The learning and development (L&D) industry has several challenges to solve in the years ahead. Two of the more prevalent ones are related to learning design and measuring learning impact. On one hand, L&D professionals tend to recognize that learning has to be more engaging, relevant, and personalized for it to cut through the clutter and have the desired impact. On the other hand, there’s an increased need to quantify and demonstrate that impact and the value of training for the businesses we operate in.

Now, what do these two challenges have in common? Both are a source of frustration for L&D professionals, myself included. But perhaps the more meaningful commonality is in the solution. We could potentially solve both of these problems with smart use of data.

On the design front, smart use of data and analytics can help us to personalize learning. Instead of one-size-fits-all courses, we could provide our people with learning activities that work for them and which take into account their existing knowledge, skills, job functions, workflows and even career paths, among many other things. As a learning designer myself, the more I know about my learners, the better job I can do. And it tends to make a world of difference to the learners too.

But learning design work, of course, doesn’t stop at the delivery. Ultimately, it’s quite unlikely that we get everything right the first time. At least in our work, we quite often find that the learners didn’t engage with the content the way we initially thought.  Sometimes we might even realize that we’ve addressed an entirely wrong set of problems as we begin to uncover the real ones. Therefore, it’s very important that we utilize data to formulate an understanding into what actually works, how learners engage with the content and the areas we could improve in, and then iterate accordingly. And that puts us on the path towards more impactful learning.

Impact, though, is easier said than measured. The learning impact part itself is not entirely impossible. But to be frank, most organizations are looking at the wrong things. The reality is that most common corporate learning metrics such as completion rates, time spent, or results of immediate summative assessment don’t tell us very much about the actual learning at all. But neither do the happy sheets filled in at the end of a classroom session, if that’s a point of comparison. Thankfully, comprehensive tracking, data collection, and analytics enabled by technological developments of recent years enable us to move beyond those metrics, use more formative approaches, and understand learning in a deeper way.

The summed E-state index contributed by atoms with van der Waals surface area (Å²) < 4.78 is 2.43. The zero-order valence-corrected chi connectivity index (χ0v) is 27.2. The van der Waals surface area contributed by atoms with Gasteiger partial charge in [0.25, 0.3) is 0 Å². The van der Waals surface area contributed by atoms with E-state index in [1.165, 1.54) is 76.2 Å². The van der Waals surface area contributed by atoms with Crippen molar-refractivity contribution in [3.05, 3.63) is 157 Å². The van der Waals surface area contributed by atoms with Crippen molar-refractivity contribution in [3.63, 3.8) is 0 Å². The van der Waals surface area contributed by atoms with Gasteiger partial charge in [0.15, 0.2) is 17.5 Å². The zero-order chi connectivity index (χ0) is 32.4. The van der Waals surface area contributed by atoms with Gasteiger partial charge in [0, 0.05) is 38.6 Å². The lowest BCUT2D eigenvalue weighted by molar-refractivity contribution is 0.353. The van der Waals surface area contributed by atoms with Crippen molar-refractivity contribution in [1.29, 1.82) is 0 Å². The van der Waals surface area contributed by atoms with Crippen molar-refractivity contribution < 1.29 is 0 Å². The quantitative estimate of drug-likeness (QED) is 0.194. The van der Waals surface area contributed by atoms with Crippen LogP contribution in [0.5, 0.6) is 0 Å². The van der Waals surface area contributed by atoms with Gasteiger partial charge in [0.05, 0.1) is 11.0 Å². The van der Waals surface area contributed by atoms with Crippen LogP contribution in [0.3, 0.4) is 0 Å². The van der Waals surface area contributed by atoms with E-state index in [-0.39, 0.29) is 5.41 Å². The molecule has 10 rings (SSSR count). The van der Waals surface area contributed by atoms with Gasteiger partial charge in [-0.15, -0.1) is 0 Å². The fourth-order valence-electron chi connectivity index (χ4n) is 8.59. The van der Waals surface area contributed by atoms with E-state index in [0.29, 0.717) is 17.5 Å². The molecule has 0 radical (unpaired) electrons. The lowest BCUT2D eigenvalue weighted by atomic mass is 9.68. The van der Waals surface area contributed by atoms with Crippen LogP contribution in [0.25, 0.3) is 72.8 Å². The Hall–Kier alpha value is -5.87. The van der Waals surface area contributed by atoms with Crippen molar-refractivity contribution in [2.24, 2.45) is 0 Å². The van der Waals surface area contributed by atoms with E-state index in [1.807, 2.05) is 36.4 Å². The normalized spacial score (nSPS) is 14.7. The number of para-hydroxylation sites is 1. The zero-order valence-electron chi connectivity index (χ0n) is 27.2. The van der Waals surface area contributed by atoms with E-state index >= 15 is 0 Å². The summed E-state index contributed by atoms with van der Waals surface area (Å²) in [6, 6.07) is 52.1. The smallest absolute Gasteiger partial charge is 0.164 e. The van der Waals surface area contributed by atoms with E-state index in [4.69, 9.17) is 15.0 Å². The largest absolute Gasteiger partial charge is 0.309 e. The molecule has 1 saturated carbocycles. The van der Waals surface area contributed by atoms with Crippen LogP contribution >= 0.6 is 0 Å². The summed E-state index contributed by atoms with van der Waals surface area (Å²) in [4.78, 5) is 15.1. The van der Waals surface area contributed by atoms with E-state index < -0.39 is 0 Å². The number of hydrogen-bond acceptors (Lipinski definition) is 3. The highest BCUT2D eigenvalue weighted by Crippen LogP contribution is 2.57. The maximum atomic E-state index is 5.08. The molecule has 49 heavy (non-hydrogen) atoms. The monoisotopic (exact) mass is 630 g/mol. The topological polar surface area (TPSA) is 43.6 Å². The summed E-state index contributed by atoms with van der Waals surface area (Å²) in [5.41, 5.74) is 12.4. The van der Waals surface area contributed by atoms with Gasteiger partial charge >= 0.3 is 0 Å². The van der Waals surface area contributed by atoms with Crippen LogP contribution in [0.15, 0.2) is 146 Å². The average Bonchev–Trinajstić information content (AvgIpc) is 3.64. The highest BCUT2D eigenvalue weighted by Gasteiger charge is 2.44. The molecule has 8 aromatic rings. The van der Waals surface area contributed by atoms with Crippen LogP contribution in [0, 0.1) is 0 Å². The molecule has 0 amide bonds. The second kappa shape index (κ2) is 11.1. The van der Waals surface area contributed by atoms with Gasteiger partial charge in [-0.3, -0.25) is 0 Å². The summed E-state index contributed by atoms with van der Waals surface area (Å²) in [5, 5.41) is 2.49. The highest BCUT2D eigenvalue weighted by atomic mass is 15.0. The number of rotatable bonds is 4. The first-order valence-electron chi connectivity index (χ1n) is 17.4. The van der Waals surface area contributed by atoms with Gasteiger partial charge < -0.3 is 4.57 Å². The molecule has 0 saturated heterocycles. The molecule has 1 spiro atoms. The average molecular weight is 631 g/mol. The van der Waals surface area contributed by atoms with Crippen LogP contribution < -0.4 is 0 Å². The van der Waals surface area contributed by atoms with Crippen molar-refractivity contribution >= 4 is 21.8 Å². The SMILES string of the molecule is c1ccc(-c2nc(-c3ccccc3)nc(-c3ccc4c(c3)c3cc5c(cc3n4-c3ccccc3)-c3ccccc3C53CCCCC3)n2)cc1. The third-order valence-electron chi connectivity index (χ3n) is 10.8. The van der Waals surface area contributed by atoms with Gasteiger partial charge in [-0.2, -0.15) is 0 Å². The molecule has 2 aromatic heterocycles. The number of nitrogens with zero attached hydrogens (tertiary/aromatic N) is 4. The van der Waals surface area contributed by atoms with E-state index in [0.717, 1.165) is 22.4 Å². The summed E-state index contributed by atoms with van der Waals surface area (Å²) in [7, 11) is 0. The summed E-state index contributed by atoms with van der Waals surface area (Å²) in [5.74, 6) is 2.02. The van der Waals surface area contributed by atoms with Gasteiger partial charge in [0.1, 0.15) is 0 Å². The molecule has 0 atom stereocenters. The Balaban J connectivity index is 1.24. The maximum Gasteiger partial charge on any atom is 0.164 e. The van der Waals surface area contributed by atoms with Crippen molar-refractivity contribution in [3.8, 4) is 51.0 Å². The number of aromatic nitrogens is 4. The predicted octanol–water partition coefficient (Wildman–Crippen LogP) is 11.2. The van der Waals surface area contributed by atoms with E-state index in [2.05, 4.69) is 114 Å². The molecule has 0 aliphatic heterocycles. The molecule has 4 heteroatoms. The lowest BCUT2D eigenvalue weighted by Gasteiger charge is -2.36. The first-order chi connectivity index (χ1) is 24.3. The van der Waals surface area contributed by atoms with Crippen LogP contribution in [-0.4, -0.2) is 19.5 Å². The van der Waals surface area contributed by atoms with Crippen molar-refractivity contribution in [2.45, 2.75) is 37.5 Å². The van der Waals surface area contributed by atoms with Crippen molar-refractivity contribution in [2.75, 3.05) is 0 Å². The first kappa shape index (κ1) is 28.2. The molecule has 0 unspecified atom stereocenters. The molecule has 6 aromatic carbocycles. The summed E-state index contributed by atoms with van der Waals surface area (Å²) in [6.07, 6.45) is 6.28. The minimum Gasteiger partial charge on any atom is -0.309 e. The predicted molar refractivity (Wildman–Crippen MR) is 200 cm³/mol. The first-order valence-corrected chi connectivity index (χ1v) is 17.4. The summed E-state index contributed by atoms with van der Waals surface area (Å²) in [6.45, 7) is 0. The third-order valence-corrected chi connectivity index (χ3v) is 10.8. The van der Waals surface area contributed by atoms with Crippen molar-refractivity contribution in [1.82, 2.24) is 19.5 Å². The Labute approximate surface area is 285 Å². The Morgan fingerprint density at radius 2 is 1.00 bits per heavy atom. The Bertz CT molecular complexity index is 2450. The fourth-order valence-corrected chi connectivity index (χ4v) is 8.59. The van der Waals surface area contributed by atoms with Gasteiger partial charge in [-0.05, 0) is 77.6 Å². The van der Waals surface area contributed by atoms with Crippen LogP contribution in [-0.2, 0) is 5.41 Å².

But the fun certainly doesn’t stop there! After all, we still need to make the case for the value of the learning to the business, don’t we? To understand that, we need to move beyond the conventional data sources available to the L&D function. First, we’ll want to find out whether learning transfer actually happens, i.e. do people apply the knowledge on the day-to-day. Secondly, we’ll want to find out what kind of impact, if any, do these new practices have on the business and its performance.

Naturally, adding salt to the mix is the fact that none of this happens in a vacuum: behaviors, and especially performance, are influenced by many other factors too. And learning or the impact doesn’t occur overnight either. But even taking that into account, the only credible way of even getting closer to demonstrating the impact and value of learning is through data. At the end of the day, the more information we have, even if it’s not perfect, the better equipped we are to make those important business and learning decisions.

About the author:  Lauri Sulanto is a learning technologist and strategist trying to make sense of data to help people learn better. He will be sharing his thoughts on data-driven learning at the Learning and Development Asia 2019 conference in the Philippines on September 26th, 2019.